It’s the stuff of science fiction usually associated with tales of rogue asteroids on a collision course with earth.
But over the next two years, as the sun reaches a peak in its 10-year activity cycle, scientists say there is a heightened risk that a whopping solar storm could knock out the power grids, satellites and communications on which we all rely.
“Governments are taking it very seriously,” says Mike Hapgood, aspace weather specialist at the Rutherford Appleton Laboratory in the UK. “These things may be very rare but when they happen, the consequences can be catastrophic.”
Hapgood said that solar storms are increasingly being put on the national risk registers used for disaster planning, alongside other rare but devastating events like tsunamis and volcanic eruptions.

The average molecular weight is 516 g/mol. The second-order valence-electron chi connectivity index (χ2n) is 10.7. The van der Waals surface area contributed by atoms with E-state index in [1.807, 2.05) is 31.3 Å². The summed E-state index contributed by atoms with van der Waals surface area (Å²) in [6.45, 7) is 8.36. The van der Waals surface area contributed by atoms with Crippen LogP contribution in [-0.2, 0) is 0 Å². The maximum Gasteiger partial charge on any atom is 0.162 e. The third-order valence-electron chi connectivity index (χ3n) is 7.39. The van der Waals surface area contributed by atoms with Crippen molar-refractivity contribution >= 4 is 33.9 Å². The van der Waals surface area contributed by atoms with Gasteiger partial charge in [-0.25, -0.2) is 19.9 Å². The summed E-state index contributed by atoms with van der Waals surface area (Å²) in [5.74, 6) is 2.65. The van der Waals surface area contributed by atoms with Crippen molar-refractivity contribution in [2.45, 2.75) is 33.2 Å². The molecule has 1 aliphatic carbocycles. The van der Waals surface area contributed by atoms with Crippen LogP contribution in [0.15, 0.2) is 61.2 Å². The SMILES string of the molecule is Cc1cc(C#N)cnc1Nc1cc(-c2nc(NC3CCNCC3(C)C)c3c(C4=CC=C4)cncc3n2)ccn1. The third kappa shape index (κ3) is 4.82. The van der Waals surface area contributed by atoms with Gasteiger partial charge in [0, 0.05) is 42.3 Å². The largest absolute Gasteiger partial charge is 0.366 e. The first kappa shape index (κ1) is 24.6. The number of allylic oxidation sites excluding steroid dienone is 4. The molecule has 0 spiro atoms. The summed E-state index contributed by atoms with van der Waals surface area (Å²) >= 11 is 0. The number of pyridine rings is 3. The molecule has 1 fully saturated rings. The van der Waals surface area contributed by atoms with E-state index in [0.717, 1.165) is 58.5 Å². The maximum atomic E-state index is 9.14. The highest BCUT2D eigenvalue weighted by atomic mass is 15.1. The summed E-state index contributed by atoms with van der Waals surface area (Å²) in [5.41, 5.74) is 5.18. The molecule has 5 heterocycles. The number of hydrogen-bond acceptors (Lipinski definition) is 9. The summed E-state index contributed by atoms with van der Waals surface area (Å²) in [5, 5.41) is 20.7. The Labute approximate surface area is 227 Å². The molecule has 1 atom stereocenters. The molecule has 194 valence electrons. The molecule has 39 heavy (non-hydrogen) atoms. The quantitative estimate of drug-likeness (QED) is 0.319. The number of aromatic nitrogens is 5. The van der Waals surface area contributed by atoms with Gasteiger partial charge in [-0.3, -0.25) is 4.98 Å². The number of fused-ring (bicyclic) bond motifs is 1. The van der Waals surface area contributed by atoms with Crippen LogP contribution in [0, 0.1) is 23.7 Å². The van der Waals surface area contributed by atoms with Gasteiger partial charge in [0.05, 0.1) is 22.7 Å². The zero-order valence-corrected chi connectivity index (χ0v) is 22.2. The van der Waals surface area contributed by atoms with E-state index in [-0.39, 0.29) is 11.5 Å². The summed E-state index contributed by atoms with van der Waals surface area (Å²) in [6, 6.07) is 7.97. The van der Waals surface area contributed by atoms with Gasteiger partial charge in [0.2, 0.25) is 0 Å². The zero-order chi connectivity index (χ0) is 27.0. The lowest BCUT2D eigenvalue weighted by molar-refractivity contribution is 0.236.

The statistics support this, he said. There is a roughly 12 percent chance of a major solar storm every decade, making them a one-in-a-hundred-year event. The last major one was over 150 years ago.
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Contributed by Chris Wickham of Reuters.